A song from the Creator?

I feel emotions that the new scents trouble, Memories that ring
like the keys of the marimba
Struck, and vibrating,
setting the air to a hum
The combination of memory,
and scent set to a rhythm I seem to already know
Fills my senses

Fills my mind
With what may be
With what could be
With what should be
When the Winds shift
I am called to remember
To return
To balance

Not Mine Alone

So there I was at the Portland VA yesterday.  Veterans of all sorts walked, limped, shambled, rolled, or simply sat, their scars and wounds visible on their bodies, and in their faces.  As I made my way to my appointment with the bone doctor, I took in the view through a window of the photo below.  And it took the time to say a few things to me.


Yaknow, it’s kinda strange. I see the American flag out and about, and while i notice it, it doesn’t particularly stand out to me.


But put that flag on the hallowed ground of a military installation no matter how humble or grand, or in this case a VA hospital where the wounds of war are visible everywhere,  and a transformation takes place.  A corner of my mind is transported to a place where once there hung a strip of fabric, but now those colors come to life.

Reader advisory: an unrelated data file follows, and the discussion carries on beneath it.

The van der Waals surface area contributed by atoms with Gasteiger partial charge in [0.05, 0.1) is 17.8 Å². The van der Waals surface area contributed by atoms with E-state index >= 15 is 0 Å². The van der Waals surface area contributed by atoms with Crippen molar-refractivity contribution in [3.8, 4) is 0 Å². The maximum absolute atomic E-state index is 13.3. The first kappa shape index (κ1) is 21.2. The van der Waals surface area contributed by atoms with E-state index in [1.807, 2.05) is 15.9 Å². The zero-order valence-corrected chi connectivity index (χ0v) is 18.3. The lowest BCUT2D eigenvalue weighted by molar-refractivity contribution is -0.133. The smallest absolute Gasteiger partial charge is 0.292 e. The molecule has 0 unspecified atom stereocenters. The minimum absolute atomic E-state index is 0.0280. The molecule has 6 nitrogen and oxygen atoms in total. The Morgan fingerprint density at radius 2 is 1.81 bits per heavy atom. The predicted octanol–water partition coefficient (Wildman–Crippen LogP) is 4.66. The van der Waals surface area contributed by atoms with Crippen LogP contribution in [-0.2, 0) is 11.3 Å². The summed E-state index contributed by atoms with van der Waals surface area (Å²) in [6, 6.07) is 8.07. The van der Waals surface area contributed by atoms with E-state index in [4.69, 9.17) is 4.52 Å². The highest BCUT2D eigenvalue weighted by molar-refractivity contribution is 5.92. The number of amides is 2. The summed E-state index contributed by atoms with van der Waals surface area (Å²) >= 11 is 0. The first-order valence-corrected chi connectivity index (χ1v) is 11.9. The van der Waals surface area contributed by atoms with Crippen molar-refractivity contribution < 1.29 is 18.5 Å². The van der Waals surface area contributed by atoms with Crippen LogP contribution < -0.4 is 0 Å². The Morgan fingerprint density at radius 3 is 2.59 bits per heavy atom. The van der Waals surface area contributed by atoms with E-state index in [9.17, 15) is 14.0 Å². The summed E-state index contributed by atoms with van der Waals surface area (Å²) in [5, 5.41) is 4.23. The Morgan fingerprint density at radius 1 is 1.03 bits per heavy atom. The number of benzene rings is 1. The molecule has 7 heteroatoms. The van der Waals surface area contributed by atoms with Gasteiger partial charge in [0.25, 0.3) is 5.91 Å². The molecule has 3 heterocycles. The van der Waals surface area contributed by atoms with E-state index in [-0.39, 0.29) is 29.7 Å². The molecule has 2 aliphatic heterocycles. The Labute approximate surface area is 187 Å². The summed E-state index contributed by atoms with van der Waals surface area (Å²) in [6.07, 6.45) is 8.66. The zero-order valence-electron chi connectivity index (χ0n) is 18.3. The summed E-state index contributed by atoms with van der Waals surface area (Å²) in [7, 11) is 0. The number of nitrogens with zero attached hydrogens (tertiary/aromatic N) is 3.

A pulse beats, a composite rhythm of battles, of hardship, moments of camaraderie, the inner gulp of courage in the face of death. I can feel the weight of the sum of American sacrifice in the languid roll of its furls, the burdened steps of those who have come and gone, as a single, solemn symphony, the full Portrait of American Patriots.


It moves me.  It is me.  But it is not me alone.